The above commentary on Chapter 3 goes deeper, of course, and is heavily annotated, as is every chapter.
Separated into two parts, Shinkei's Murmured Conversations consists of 62 chapters plus 41 pages of reference notes. Chapter titles include: "The Style of Ineffable Depth (Yugen)"; "The Role of Waka in Renga Training"; "Poetry and The Mundane Mind"; "Plagiarism"; "Criticism is a Function of One's Own Limitations"; "The Three Buddha-Bodies, The Three Truths, And Poetic Levels"; and "The Difficulty of Achieving the Way: The Transmission of Mind Is Beyond Language."
Wrote Shinkei, ". . . it is the style of meditation [ushintei] that is the most notable and consummate. It is poetry in which the mind has dissolved and is profoundly at one with the numinosity [aware] of things; poetry that issues from the very depths of the poet's being and may truly be said to be his own waka, his own authentic renga."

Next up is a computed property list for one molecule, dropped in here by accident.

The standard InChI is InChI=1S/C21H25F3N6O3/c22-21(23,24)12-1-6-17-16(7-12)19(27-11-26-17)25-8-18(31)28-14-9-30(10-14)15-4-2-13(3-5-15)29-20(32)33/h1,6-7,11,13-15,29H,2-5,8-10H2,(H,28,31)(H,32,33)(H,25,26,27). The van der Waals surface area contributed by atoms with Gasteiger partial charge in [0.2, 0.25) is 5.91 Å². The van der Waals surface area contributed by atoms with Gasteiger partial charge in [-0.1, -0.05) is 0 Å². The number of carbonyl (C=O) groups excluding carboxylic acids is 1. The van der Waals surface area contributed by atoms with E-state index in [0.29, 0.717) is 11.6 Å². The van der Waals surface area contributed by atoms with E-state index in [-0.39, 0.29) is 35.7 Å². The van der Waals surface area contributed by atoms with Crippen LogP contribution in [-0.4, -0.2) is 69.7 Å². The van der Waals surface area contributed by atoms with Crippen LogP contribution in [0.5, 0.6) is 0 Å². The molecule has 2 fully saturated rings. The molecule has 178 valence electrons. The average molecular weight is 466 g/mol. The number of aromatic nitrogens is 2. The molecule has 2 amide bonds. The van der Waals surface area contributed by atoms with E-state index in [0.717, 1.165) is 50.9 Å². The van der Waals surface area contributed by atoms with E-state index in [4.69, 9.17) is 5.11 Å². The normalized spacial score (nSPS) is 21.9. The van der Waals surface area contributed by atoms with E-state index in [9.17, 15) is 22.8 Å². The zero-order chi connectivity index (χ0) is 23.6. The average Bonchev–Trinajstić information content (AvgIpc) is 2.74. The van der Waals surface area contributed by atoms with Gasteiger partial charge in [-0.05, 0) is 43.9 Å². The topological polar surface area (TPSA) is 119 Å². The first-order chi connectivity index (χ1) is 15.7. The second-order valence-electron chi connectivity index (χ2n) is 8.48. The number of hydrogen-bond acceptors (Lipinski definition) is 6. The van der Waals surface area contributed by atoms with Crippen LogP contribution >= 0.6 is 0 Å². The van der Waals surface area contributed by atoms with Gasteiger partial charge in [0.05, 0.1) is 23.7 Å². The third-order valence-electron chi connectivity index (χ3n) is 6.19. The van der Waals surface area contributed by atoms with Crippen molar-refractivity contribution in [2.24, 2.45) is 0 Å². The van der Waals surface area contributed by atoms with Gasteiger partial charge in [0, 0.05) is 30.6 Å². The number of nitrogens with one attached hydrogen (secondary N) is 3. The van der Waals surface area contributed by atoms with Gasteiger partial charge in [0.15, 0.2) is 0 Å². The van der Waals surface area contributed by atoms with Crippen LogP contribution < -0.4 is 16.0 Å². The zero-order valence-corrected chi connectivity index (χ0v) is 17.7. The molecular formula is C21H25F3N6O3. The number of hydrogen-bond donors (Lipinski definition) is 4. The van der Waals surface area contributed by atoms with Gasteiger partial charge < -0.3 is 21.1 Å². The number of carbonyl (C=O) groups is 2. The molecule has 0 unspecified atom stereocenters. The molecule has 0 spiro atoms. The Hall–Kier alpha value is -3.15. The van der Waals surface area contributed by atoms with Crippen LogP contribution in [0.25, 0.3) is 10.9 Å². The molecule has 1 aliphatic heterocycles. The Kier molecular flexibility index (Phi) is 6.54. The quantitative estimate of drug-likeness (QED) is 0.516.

Ah, the spring rain:
in a whirl of withered leaves,
the winter shower
even after it had vanished,
could yet confound the senses!
Translated by Ramirez-Christensen
Void is the self!
As the autumn sunlight with
each passing day
dwindles starker in life
the morning glory flower
Priest Seigan [Shotetsu]
Translated by Ramirez-Christensen
Professor Ramirez-Christensen has written a follow-up book as well, Emptiness and Temporality, which explores the aforementioned poetics of Shinkei and how they relate to western thought and philosophy, which I will review in this issue of Simply Haiku as well.